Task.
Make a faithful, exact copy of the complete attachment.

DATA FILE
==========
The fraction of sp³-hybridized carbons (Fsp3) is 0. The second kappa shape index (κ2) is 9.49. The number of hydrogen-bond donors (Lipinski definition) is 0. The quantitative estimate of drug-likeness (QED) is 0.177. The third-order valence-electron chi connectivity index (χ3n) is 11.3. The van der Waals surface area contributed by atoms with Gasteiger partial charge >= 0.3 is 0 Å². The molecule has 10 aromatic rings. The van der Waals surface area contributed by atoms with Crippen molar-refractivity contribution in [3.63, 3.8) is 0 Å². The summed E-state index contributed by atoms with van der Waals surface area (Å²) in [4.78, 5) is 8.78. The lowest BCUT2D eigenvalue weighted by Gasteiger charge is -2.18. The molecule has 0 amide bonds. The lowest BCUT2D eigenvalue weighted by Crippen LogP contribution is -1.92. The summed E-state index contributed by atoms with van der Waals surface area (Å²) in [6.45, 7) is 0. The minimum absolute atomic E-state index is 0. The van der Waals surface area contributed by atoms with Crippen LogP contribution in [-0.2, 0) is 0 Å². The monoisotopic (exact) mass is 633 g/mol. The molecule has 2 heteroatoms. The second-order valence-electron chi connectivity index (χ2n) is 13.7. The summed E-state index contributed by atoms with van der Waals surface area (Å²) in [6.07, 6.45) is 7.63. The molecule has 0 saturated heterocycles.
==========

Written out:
The fraction of sp³-hybridized carbons (Fsp3) is 0. The second kappa shape index (κ2) is 9.49. The number of hydrogen-bond donors (Lipinski definition) is 0. The quantitative estimate of drug-likeness (QED) is 0.177. The third-order valence-electron chi connectivity index (χ3n) is 11.3. The van der Waals surface area contributed by atoms with Gasteiger partial charge >= 0.3 is 0 Å². The molecule has 10 aromatic rings. The van der Waals surface area contributed by atoms with Crippen molar-refractivity contribution in [3.63, 3.8) is 0 Å². The summed E-state index contributed by atoms with van der Waals surface area (Å²) in [4.78, 5) is 8.78. The lowest BCUT2D eigenvalue weighted by Gasteiger charge is -2.18. The molecule has 0 amide bonds. The lowest BCUT2D eigenvalue weighted by Crippen LogP contribution is -1.92. The summed E-state index contributed by atoms with van der Waals surface area (Å²) in [6.45, 7) is 0. The minimum absolute atomic E-state index is 0. The van der Waals surface area contributed by atoms with Crippen LogP contribution in [-0.2, 0) is 0 Å². The monoisotopic (exact) mass is 633 g/mol. The molecule has 2 heteroatoms. The second-order valence-electron chi connectivity index (χ2n) is 13.7. The summed E-state index contributed by atoms with van der Waals surface area (Å²) in [6.07, 6.45) is 7.63. The molecule has 0 saturated heterocycles.